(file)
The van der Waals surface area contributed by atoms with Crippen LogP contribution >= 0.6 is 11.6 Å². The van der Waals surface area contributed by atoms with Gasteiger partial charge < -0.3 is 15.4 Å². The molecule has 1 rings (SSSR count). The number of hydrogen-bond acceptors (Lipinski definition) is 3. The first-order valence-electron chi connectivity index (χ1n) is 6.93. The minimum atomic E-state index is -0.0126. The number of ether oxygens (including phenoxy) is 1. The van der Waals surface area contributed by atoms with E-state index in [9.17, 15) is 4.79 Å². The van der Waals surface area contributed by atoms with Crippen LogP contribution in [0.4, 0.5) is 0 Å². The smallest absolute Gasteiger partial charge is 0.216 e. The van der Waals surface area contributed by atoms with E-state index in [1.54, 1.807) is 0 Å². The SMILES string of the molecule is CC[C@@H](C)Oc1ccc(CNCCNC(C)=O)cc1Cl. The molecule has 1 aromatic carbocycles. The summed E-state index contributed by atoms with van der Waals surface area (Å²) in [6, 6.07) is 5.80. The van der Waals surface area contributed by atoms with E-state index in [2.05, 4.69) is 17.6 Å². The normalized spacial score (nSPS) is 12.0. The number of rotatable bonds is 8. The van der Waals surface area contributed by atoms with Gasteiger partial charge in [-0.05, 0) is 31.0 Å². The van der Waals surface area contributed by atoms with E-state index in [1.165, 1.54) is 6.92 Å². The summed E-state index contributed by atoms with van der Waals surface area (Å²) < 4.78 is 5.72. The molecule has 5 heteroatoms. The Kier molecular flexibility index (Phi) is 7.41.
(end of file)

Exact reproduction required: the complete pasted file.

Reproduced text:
The van der Waals surface area contributed by atoms with Crippen LogP contribution >= 0.6 is 11.6 Å². The van der Waals surface area contributed by atoms with Gasteiger partial charge < -0.3 is 15.4 Å². The molecule has 1 rings (SSSR count). The number of hydrogen-bond acceptors (Lipinski definition) is 3. The first-order valence-electron chi connectivity index (χ1n) is 6.93. The minimum atomic E-state index is -0.0126. The number of ether oxygens (including phenoxy) is 1. The van der Waals surface area contributed by atoms with E-state index in [9.17, 15) is 4.79 Å². The van der Waals surface area contributed by atoms with Crippen LogP contribution in [0.4, 0.5) is 0 Å². The smallest absolute Gasteiger partial charge is 0.216 e. The van der Waals surface area contributed by atoms with E-state index in [1.54, 1.807) is 0 Å². The SMILES string of the molecule is CC[C@@H](C)Oc1ccc(CNCCNC(C)=O)cc1Cl. The molecule has 1 aromatic carbocycles. The summed E-state index contributed by atoms with van der Waals surface area (Å²) in [6, 6.07) is 5.80. The van der Waals surface area contributed by atoms with E-state index in [2.05, 4.69) is 17.6 Å². The normalized spacial score (nSPS) is 12.0. The number of rotatable bonds is 8. The van der Waals surface area contributed by atoms with Gasteiger partial charge in [-0.05, 0) is 31.0 Å². The van der Waals surface area contributed by atoms with E-state index in [1.165, 1.54) is 6.92 Å². The summed E-state index contributed by atoms with van der Waals surface area (Å²) < 4.78 is 5.72. The molecule has 5 heteroatoms. The Kier molecular flexibility index (Phi) is 7.41.